India's Vikram lander is ready for a historic tryst with the Moon's southern polar region on Saturday after the second 'de-orbit' manoeuvre took it to the 35km x 101km orbit early on Wednesday. On Monday the lander that carries the rover, Pragyan, in its belly separated from Chandrayaan 2 that has been on the lunar orbit since reaching there on August 20 after an arduous journey since its launch on July 22.
After Vikram separated from Chandrayaan 2, it underwent the first 'de-orbit' manoeuvre to bring it closer to the current orbit. Vikram will do a powered descent to the lunar south polar region on the far side of the Moon on Saturday after the cameras onboard Vikram have thoroughly monitored the landing site. The soft-landing of Vikram will make India only the fourth country after the USA, Russia and China to achieve soft-landing on the lunar surface.
Indian Space Research Organisation (ISRO) says Vikram will continue to go around the Moon getting as close as 35 km and going as far as 101 km with each revolution until Saturday's controlled descent to the surface. Chandrayaan 2 will continue to maintain its current orbit of 96km x 125km, according to the ISRO website. "With this manoeuvre the required orbit for the Vikram lander to commence it descent towards the surface of the Moon is achieved. The Lander is scheduled for powered descent between 0100 and 0200 hrs IST on September 07, 2019, which is then followed by touch down of the lander between 0130 - 0230 hrs IST," ISRO said.
An ISRO tweet said on early Wednesday: "The second de-orbiting manoeuvre for #Chandrayaan spacecraft was performed successfully today (September 04, 2019) beginning at 0342 hrs IST." ISRO says all systems of the lander and the orbiter are functioning normally and are being constantly monitored.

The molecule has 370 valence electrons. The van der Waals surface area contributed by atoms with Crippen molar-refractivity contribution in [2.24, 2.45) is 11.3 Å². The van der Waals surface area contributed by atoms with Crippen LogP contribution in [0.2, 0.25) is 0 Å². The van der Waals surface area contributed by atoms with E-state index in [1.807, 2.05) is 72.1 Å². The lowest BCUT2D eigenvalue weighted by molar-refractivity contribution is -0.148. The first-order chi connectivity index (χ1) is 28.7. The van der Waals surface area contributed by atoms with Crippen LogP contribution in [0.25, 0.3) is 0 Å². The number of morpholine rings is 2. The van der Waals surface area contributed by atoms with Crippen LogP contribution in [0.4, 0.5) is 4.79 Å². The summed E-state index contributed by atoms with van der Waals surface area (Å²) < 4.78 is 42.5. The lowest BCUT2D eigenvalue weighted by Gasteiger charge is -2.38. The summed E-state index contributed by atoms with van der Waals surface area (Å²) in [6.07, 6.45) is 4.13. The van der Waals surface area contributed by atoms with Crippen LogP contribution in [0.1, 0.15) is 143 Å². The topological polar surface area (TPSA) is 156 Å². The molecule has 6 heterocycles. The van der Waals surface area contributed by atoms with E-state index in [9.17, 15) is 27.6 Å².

Once the 1,470kg lander touches down it will release the rover, Pragyan, which carries the scientific payload for conducting experiments on the lunar surface. Vikram will lay a ramp for the 27kg rover to roll down to the lunar surface on its six wheels. The rover generates 50W power from solar energy for its locomotion and communicating to the lander. The lander can send signals directly to the Earth stations.
ISRO chairman K Sivan says the current moon mission is returning invaluable data to the monitoring centres, as they will be used for the next mission Chandrayaan 3 that will be a pioneering robotic space mission in collaboration with the Japanese space agency JAXA, scheduled for 2024.
The entire scientist community in the country is keeping the fingers crossed because of the risk involved in the powered descent. The last mission to the Moon from the Earth, which was Israel's Baresheet spacecraft, crashlanded while trying the powered descent after its main engine failed. ISRO has experience impacting the lunar surface with a probe having done that successfully in the 2008 Chandrayaan 1 mission. But soft-landing to avoid damage the lander's scientific payload including the rover is a different ball game.
Chandrayaan 2, the orbiter that took Vikram and Pragyan to lunar orbit, was launched on July 22 by India's most powerful rocket GSLV Mk3 from the Vikram Sarabhai Space Centre in Sriharikota. Within minutes of the takeoff, the three-stage launcher placed Chandrayaan 2 on an elliptical orbit that at the closest to the Earth was some175km. After a series of earth-side orbit raising manoeuvres, Chandrayan 2 was raised to 221 x 143,585km orbit getting it ready for the translunar journey. The orbiter was catapulted with a final push on its journey of more than 400,000 km to the lunar orbit on August 14. The risky lunar capture was achieved on August 20 when Chandrayaan 2 was slowed down to enable its capture in the lunar orbit.